MH: We went and visited the miner’s blockade in August. We just went down there and hung out with these people, they had their entire families on the train tracks. They had little encampments set up. People like Brett Ratliff, Rich Kirby, Tanya Turner at the time worked for Appalshop, went down there with us. Son, it was so hot. It was very much like third world conditions in what’s supposed to be the greatest country.
The week before, we were at Cowan Creek Mountain Music School in Whitesburg, Kentucky. Jim McCowan has been a member of the faculty there probably as long as the school has been around. This guy in my class asked, “Have you heard the song that Jimmy’s mother wrote?” We were both very close to Jim, he was a very bright light. So I sat on a picnic table with him and said, “I heard that you do a song your mother wrote.” And I’m one of those people that’s a real sneaky recorder with my phone, and I have about a 10 or 15 minute clip of him playing this song called the “Octavia Triangle.” He had such a beautiful delivery of the song.
We were thinking of something that would pair well with “Dying To Make a Living,” which is economic hardship, being pushed under the rug. Even though this work is essential, they’re being treated less than they’re worth. So then I thought that “Octavia Triangle” completely highlighted what it is to actually live, and work, and die, and love, in the coalfields. This was a true story that happened in Pike County, Kentucky. Who’s to blame other than these harmful practices which we still practice today?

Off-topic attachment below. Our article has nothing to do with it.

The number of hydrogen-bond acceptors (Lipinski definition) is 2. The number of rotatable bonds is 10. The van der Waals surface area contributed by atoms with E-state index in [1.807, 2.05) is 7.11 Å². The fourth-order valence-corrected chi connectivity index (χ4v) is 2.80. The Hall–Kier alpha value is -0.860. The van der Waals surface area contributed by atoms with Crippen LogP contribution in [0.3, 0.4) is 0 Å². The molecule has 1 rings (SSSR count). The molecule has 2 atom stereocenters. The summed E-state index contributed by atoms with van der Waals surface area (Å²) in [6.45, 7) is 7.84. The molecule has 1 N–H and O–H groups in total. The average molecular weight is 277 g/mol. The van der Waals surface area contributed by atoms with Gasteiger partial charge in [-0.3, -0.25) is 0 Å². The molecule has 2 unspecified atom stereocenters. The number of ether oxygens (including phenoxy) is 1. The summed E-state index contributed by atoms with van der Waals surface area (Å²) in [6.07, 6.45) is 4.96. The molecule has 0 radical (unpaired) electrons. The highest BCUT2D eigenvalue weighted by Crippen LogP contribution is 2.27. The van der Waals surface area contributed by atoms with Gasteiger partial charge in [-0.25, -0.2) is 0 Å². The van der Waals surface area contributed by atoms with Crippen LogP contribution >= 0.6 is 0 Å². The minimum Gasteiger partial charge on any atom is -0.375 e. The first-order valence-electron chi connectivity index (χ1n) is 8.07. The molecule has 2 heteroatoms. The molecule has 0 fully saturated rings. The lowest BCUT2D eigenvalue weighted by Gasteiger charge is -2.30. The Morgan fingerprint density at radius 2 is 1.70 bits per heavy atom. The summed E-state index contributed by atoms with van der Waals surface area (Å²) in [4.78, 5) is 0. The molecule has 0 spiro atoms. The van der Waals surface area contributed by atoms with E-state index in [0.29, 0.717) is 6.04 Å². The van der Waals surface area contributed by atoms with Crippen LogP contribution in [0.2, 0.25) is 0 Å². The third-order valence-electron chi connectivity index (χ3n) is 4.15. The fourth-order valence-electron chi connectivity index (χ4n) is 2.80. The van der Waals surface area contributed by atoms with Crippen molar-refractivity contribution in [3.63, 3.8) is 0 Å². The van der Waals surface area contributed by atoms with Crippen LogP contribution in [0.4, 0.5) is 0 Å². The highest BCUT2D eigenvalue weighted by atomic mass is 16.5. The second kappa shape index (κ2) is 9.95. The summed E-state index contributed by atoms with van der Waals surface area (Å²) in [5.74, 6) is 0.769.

LJS: I absolutely love Foddershock, I’m always trying to find their CDs. I’m waiting on WV [Hill] to send me some recordings. Obviously, I think “Dying to Make a Living” is one of the best places to start. I would also say “Eat Possum & Prosper” is one of my favorite tracks of theirs. And I really love “When Coal Was King.” There’s one that’s called “Live in a Trailer.” “Cahoots,” as well.
Do you have any new goals or ideas to try for when things turn around and we can all get back on the road?
MH: Hmm… we are ready and willin’! Open for suggestions, open for bookings… But like I said before, this is a time that we will all remember as a pause in our lives and a pause in history, even though it’s been a hell of a lot of history put into one year. We’ve been granted this time to kind of work on things, we’ve been writing a lot. It’s always been something we’ve done and tried to practice, but now it seems like it’s at the forefront of our minds. We want to be seen as not just traditional musicians, not just old-time musicians, but we wanna be known as songwriters as well. Carrying on that storytelling, and showing how I feel about what’s going in the time and place I’m from. That’s one of the biggest connectors in music in general, it’s saying you’re not alone. Like when we went to Wales, even our song “Cigarette Trees,” which is about strip mining, people would come up to us and say, “They do that here too, and we don’t like it either.”
LJS: We’re finding so many relatable things to talk about when we tour in the UK specifically. Touring has really given us a way and a platform to connect with all these people around the world that are dealing with similar situations. Every time we go anywhere, we talk to people about the whole idea of ‘saving Appalachia,’ and trying to tell people that no, we have to pay attention to the causes of poverty and suppression that are happening within our state and within the entire southeast region. We don’t need saving, and we don’t need developing — we need somebody to actually understand what is going on in our area. We’re looking forward to reconnecting with people.
Photo credit: Zachary Martin